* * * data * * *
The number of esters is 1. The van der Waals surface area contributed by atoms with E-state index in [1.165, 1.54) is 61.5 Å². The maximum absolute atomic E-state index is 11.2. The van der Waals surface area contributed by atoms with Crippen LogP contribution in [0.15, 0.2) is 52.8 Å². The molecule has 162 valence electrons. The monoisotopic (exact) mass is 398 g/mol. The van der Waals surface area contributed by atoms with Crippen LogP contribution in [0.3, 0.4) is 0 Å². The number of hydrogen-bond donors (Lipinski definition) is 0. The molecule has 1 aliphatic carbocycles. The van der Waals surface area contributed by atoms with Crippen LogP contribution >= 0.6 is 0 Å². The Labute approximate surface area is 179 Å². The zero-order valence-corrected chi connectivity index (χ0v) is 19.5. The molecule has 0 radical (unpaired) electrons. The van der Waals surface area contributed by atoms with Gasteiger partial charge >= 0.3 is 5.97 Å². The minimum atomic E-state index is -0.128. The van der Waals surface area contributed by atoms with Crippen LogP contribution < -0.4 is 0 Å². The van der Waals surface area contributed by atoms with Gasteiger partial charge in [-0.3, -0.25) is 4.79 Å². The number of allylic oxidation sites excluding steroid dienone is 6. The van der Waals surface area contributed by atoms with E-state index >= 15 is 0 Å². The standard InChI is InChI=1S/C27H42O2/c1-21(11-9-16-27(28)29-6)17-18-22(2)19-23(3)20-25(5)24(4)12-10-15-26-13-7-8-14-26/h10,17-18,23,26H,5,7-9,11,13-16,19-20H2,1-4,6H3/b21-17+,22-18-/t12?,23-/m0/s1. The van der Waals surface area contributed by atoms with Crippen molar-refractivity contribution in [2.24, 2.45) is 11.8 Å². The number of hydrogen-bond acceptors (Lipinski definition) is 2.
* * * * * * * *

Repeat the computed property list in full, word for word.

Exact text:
The number of esters is 1. The van der Waals surface area contributed by atoms with E-state index in [1.165, 1.54) is 61.5 Å². The maximum absolute atomic E-state index is 11.2. The van der Waals surface area contributed by atoms with Crippen LogP contribution in [0.15, 0.2) is 52.8 Å². The molecule has 162 valence electrons. The monoisotopic (exact) mass is 398 g/mol. The van der Waals surface area contributed by atoms with Crippen LogP contribution in [0.3, 0.4) is 0 Å². The number of hydrogen-bond donors (Lipinski definition) is 0. The molecule has 1 aliphatic carbocycles. The van der Waals surface area contributed by atoms with Crippen LogP contribution >= 0.6 is 0 Å². The Labute approximate surface area is 179 Å². The zero-order valence-corrected chi connectivity index (χ0v) is 19.5. The molecule has 0 radical (unpaired) electrons. The van der Waals surface area contributed by atoms with Gasteiger partial charge >= 0.3 is 5.97 Å². The minimum atomic E-state index is -0.128. The van der Waals surface area contributed by atoms with Crippen LogP contribution < -0.4 is 0 Å². The van der Waals surface area contributed by atoms with Gasteiger partial charge in [-0.3, -0.25) is 4.79 Å². The number of allylic oxidation sites excluding steroid dienone is 6. The van der Waals surface area contributed by atoms with E-state index >= 15 is 0 Å². The standard InChI is InChI=1S/C27H42O2/c1-21(11-9-16-27(28)29-6)17-18-22(2)19-23(3)20-25(5)24(4)12-10-15-26-13-7-8-14-26/h10,17-18,23,26H,5,7-9,11,13-16,19-20H2,1-4,6H3/b21-17+,22-18-/t12?,23-/m0/s1. The van der Waals surface area contributed by atoms with Crippen molar-refractivity contribution in [2.24, 2.45) is 11.8 Å². The number of hydrogen-bond acceptors (Lipinski definition) is 2.